COVID-19 Resources Page
What are PPP Loans and How Can Loan Forgiveness Be Achieved?
By: Samuel J. Catanese, CPA and Christine Scholl, MBA
For small business owners, the COVID-19 pandemic has created a set of financial and operational challenges that could have long-lasting effects on many of their businesses. The CARES Act, passed into law on March 27, 2020, has provisions designed to protect the livelihoods of workers and the survival of these businesses. While no one knows the final regulations and if the loans will be forgiven, the following will help to explain what is known at the present time.
One provision is the administration of what are called Paycheck Protection Program Loans, or “PPP” Loans. Administered by the Small Business Administration through participating financial institutions, these loans offer 100% federally backed loans to employers with less than 500 employees through June 30, 2020. For-profit businesses, not-for-profit organizations, sole proprietors, independent contractors, and self-employed individuals can apply for these loans.
One of the hallmarks of PPP loans is that if the borrower uses the funds for specific purposes, the loan may be 100% forgiven. To achieve loan forgiveness requires an understanding of specific rules and guidelines set forth by government agencies. While these guidelines are still being developed and are subject to change, there are practical steps that borrowers can take to plan and document their use of the loan. First, borrowers must understand the general rules of the loan and loan forgiveness. Then, they should set up a budget to ensure that they will follow those rules throughout the 8-week time period starting when loan funds are received. Finally, documentation will be prepared and analyzed by the SBA lending institution that facilitated the loan.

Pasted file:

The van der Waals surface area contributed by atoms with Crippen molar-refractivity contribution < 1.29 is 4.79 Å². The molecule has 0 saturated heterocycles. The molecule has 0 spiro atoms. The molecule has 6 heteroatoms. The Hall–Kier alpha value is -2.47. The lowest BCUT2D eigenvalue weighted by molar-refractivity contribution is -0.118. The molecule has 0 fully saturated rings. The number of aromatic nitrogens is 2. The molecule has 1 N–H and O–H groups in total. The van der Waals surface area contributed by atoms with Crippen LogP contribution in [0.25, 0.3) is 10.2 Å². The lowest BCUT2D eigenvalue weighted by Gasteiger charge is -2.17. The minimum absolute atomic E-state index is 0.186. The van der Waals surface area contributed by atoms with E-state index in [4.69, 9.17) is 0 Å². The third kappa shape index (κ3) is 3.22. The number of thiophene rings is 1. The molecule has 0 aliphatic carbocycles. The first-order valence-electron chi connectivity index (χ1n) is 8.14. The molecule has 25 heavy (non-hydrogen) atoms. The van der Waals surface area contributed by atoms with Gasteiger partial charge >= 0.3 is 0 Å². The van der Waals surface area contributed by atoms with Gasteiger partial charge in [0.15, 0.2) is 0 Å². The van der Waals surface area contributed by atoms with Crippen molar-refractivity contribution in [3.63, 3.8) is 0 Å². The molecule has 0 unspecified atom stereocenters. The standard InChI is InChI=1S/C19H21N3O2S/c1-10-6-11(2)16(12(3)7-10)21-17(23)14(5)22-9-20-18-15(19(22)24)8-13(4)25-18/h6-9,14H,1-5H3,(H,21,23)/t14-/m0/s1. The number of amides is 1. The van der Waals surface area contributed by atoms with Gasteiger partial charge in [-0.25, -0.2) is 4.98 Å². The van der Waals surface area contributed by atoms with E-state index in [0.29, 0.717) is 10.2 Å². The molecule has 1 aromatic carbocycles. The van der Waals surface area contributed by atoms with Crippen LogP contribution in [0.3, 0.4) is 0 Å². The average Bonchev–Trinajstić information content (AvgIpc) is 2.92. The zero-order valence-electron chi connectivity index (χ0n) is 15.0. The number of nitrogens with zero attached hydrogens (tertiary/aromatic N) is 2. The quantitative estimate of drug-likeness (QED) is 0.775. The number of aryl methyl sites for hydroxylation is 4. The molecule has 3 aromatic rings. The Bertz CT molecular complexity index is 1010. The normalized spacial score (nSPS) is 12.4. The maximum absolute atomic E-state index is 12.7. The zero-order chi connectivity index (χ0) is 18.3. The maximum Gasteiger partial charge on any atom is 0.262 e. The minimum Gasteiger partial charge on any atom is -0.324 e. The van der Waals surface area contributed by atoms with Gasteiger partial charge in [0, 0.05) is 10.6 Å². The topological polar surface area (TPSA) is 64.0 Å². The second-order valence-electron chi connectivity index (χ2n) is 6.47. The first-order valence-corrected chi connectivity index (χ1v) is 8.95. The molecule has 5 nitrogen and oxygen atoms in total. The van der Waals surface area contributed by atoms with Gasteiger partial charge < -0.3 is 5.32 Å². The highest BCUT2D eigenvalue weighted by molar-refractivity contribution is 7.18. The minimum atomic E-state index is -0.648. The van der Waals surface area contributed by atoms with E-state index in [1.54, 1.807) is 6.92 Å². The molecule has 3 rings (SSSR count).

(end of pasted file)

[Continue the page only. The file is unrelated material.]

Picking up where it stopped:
Understanding Loan Guidelines
Small businesses that have applied for a PPP loan have begun to receive their funding through their SBA lender. Once that pool of eligible dollars is issued and delivered to the business, it is up to the business to budget and use those dollars in the correct way.
For full forgiveness, at least 75% of funds must be dedicated towards payroll purposes, and only a maximum of 25% can be used to pay for other expenses such as rent, utilities, and interest on mortgage debt. The money can only be used on expenses paid for within the eight-week period after the origination of the loan. For example, loan dollars cannot be used to pre-pay expenses like rent that would be incurred outside of the 8-week time period of the loan.
How Is the Loan Forgiveness Percentage Determined?
There are two main factors that are taken into consideration when determining the percentage of loan forgiveness that can be achieved with an individual PPP loan.
1. As one of the purposes of these loans is for small businesses to retain their workforce, 100% of their pre-loan workforce (determined as full-time equivalents, or FTE’s) must be employed by June 30, 2020 for them to achieve full loan forgiveness. A full-time equivalent employee is determined using the definition created under the Affordable Care Act. For example, if a business initially applied for the loan with 20 FTE’s on their payroll, then they must still have 20 or more FTE’s employed when they are ready to apply for 100% loan forgiveness. Alternatively, if that business went from 20 FTE’s down to 16 FTE’s by the end of the loan period, then only 80% of the loan could be forgiven.
Another incentive for small businesses to retain their workforce is the requirement to meet the 75% threshold for payroll expenses within the loan period in order to achieve loan forgiveness. Payroll expenses include gross compensation and employer-paid state and local taxes, and employer paid expenses such as retirement and health insurance. There is a gross compensation cap of $100,000 (on an annualized basis) per employee.
2. Only the loan money that a business actually used during the 8-week loan period for compensation and eligible expenses can be forgiven. For example, if a PPP loan was issued for $500,000 and the business only used $450,000 of that money, then only $450,000 is eligible for forgiveness.
Developing a Plan